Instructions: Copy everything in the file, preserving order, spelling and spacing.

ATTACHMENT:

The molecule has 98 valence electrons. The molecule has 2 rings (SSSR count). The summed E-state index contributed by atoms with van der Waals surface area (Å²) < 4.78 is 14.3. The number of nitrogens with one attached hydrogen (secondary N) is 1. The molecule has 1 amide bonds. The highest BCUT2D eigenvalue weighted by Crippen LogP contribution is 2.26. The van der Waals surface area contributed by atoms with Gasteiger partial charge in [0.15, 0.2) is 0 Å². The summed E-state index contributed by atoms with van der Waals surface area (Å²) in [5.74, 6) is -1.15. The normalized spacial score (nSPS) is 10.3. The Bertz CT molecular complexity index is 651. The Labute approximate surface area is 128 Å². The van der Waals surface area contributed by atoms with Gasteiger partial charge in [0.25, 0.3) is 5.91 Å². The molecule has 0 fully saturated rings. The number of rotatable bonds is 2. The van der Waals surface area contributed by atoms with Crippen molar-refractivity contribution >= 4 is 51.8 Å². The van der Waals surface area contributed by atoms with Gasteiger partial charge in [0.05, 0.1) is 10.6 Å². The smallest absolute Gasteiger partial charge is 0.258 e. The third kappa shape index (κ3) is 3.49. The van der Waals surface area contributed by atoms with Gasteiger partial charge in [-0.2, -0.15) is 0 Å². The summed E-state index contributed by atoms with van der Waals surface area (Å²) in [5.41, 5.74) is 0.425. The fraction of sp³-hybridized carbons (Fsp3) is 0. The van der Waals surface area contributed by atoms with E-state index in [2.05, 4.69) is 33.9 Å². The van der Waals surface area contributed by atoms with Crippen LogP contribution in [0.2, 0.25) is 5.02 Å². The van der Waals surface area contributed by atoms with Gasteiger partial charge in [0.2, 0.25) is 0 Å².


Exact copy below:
The molecule has 98 valence electrons. The molecule has 2 rings (SSSR count). The summed E-state index contributed by atoms with van der Waals surface area (Å²) < 4.78 is 14.3. The number of nitrogens with one attached hydrogen (secondary N) is 1. The molecule has 1 amide bonds. The highest BCUT2D eigenvalue weighted by Crippen LogP contribution is 2.26. The van der Waals surface area contributed by atoms with Gasteiger partial charge in [0.15, 0.2) is 0 Å². The summed E-state index contributed by atoms with van der Waals surface area (Å²) in [5.74, 6) is -1.15. The normalized spacial score (nSPS) is 10.3. The Bertz CT molecular complexity index is 651. The Labute approximate surface area is 128 Å². The van der Waals surface area contributed by atoms with Gasteiger partial charge in [0.25, 0.3) is 5.91 Å². The molecule has 0 fully saturated rings. The number of rotatable bonds is 2. The van der Waals surface area contributed by atoms with Crippen molar-refractivity contribution >= 4 is 51.8 Å². The van der Waals surface area contributed by atoms with Gasteiger partial charge in [0.05, 0.1) is 10.6 Å². The smallest absolute Gasteiger partial charge is 0.258 e. The third kappa shape index (κ3) is 3.49. The van der Waals surface area contributed by atoms with Gasteiger partial charge in [-0.2, -0.15) is 0 Å². The summed E-state index contributed by atoms with van der Waals surface area (Å²) in [5.41, 5.74) is 0.425. The fraction of sp³-hybridized carbons (Fsp3) is 0. The van der Waals surface area contributed by atoms with E-state index in [2.05, 4.69) is 33.9 Å². The van der Waals surface area contributed by atoms with Crippen LogP contribution in [0.2, 0.25) is 5.02 Å². The van der Waals surface area contributed by atoms with Gasteiger partial charge in [0.2, 0.25) is 0 Å².